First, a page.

"The Monarchy is the real defender of liberty and equality"
In an opinion piece for the ABC Philip Bond, "a political thinker and social-economic commentator" writes today:
" ... there are advantages to being a subject of the crown rather than a citizen of a republic. Traditionally English monarchs conferred the status of subject on all in their realms, thus making all equal. This effectively subverted the rule of feudal lords by making the King responsible for the peasants who worked the land. Conversely, citizenship in republics was often only conferred on a privileged group and could be denied of whole classes of people, such as slaves or women.
"When monarchy and republics collide, it quickly becomes clear which is the more just. For example, in 1772, when Lord Mansfield freed an American slave named Somersett who had landed in Britain, he declared slavery an odious institution and argued that it had no place in British common law. Fear that this would extend to the American colonies helped provoke the war of independence, resulting in a republic that maintained slavery. As the former slave and abolitionist Frederick Douglass noted on leaving America in 1845 for Britain, he would be sailing from "American republican slavery, to monarchical liberty."
"And English colonial history is replete with examples when the monarch tried to restrain colonists from pillage and murder precisely because the natives where also subjects of the Crown. So progressive is constitutional monarchy that, had the American Revolution been avoided, I suspect slavery in the United States would have abolished decades earlier, the civil war would not have occurred and the Native American population would not have been slaughtered.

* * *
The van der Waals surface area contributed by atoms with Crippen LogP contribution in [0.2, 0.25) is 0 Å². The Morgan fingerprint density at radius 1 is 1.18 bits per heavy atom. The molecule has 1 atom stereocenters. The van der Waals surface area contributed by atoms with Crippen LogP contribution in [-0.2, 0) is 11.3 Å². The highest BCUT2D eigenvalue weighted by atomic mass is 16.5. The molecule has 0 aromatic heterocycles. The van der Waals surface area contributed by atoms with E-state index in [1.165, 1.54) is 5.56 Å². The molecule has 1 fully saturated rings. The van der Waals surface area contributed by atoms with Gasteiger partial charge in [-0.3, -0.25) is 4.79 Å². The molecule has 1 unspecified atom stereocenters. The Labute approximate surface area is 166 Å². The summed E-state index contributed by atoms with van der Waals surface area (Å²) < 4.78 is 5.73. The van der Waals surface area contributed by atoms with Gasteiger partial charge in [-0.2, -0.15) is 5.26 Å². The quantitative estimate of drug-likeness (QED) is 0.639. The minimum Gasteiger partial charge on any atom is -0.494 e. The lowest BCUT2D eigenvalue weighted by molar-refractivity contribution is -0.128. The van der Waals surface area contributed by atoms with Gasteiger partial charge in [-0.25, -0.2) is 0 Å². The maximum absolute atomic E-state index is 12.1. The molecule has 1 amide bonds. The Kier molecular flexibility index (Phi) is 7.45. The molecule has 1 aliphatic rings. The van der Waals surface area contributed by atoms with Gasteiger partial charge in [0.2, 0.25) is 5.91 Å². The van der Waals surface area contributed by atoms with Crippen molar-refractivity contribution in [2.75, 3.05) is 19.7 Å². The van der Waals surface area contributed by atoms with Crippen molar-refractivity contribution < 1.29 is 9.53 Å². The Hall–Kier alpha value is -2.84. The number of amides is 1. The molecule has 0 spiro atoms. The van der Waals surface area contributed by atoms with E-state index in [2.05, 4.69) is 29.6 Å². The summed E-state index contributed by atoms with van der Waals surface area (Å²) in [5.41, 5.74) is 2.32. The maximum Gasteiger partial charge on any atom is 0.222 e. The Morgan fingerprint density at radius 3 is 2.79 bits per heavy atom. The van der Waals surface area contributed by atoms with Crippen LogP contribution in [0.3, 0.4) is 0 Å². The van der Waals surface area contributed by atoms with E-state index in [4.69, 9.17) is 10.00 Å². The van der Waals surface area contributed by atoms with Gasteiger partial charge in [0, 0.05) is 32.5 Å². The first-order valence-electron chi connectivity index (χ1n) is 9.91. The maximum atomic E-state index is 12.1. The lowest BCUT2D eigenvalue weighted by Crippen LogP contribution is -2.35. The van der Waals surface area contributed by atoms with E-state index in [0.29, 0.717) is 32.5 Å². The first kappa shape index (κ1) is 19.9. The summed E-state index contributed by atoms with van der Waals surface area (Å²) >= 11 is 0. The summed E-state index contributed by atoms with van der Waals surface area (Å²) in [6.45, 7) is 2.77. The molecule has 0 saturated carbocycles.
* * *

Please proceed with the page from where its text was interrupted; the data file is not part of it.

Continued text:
"Nor are the virtues of monarchies confined to the distant past. Constitutional monarchies comprise some of the world's most developed, wealthy, democratically accountable and progressive states. According to the UN, seven of the top ten countries in the world in terms of quality of life are constitutional monarchies. Monarchies really do help guarantee liberty and prosperity.
"High tories used to argue that because the monarch stood alone, he or she could not be bought off by vested interests or the corruptions of representative politics. Indeed, English monarchs have regularly allied with the people against vested interests - so, when landowners were evicting peasants in the sixteenth century, the king campaigned against enclosure and the landed interest.
"Similarly, today Prince Charles sponsors through his foundations and charities political and educational work that is often more radical and transformative than anything state or private endeavour has yet achieved. A populist monarchism also brought Spain out from fascism and monarchy remains central to many European states, precisely because people trust the institution more than they do politics and politicians.
"In an era when representative government is so despised and democratic accountability has resulted in the creation of undemocratic and unaccountable elites who are nothing less than a modern oligarchy, do not be surprised that monarchy becomes ever more popular. It is, after all, the real defender of liberty and equality."